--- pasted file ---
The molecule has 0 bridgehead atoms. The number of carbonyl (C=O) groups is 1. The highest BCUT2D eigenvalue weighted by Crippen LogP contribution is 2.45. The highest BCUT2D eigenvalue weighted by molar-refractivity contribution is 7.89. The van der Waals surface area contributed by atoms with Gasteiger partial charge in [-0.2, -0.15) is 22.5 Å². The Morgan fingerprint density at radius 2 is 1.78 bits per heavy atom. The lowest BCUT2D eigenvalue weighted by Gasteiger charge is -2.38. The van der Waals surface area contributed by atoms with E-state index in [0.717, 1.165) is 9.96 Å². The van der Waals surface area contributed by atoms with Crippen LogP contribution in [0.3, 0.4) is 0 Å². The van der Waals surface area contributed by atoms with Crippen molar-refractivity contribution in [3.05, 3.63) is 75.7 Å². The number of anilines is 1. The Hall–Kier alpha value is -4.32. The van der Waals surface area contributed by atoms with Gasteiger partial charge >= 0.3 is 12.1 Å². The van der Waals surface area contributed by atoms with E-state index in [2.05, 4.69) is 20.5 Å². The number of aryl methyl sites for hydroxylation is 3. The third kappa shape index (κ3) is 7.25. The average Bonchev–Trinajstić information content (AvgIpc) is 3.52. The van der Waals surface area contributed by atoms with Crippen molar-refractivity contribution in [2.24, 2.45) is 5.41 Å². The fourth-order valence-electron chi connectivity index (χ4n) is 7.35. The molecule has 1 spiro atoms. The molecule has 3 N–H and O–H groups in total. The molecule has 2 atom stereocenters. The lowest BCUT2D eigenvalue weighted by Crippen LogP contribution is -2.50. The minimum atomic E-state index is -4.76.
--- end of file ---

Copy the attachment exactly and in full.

The molecule has 0 bridgehead atoms. The number of carbonyl (C=O) groups is 1. The highest BCUT2D eigenvalue weighted by Crippen LogP contribution is 2.45. The highest BCUT2D eigenvalue weighted by molar-refractivity contribution is 7.89. The van der Waals surface area contributed by atoms with Gasteiger partial charge in [-0.2, -0.15) is 22.5 Å². The Morgan fingerprint density at radius 2 is 1.78 bits per heavy atom. The lowest BCUT2D eigenvalue weighted by Gasteiger charge is -2.38. The van der Waals surface area contributed by atoms with E-state index in [0.717, 1.165) is 9.96 Å². The van der Waals surface area contributed by atoms with Crippen LogP contribution in [0.3, 0.4) is 0 Å². The van der Waals surface area contributed by atoms with Crippen molar-refractivity contribution in [3.05, 3.63) is 75.7 Å². The number of anilines is 1. The Hall–Kier alpha value is -4.32. The van der Waals surface area contributed by atoms with Gasteiger partial charge >= 0.3 is 12.1 Å². The van der Waals surface area contributed by atoms with E-state index in [2.05, 4.69) is 20.5 Å². The number of aryl methyl sites for hydroxylation is 3. The third kappa shape index (κ3) is 7.25. The average Bonchev–Trinajstić information content (AvgIpc) is 3.52. The van der Waals surface area contributed by atoms with Crippen molar-refractivity contribution in [2.24, 2.45) is 5.41 Å². The fourth-order valence-electron chi connectivity index (χ4n) is 7.35. The molecule has 1 spiro atoms. The molecule has 3 N–H and O–H groups in total. The molecule has 2 atom stereocenters. The lowest BCUT2D eigenvalue weighted by Crippen LogP contribution is -2.50. The minimum atomic E-state index is -4.76.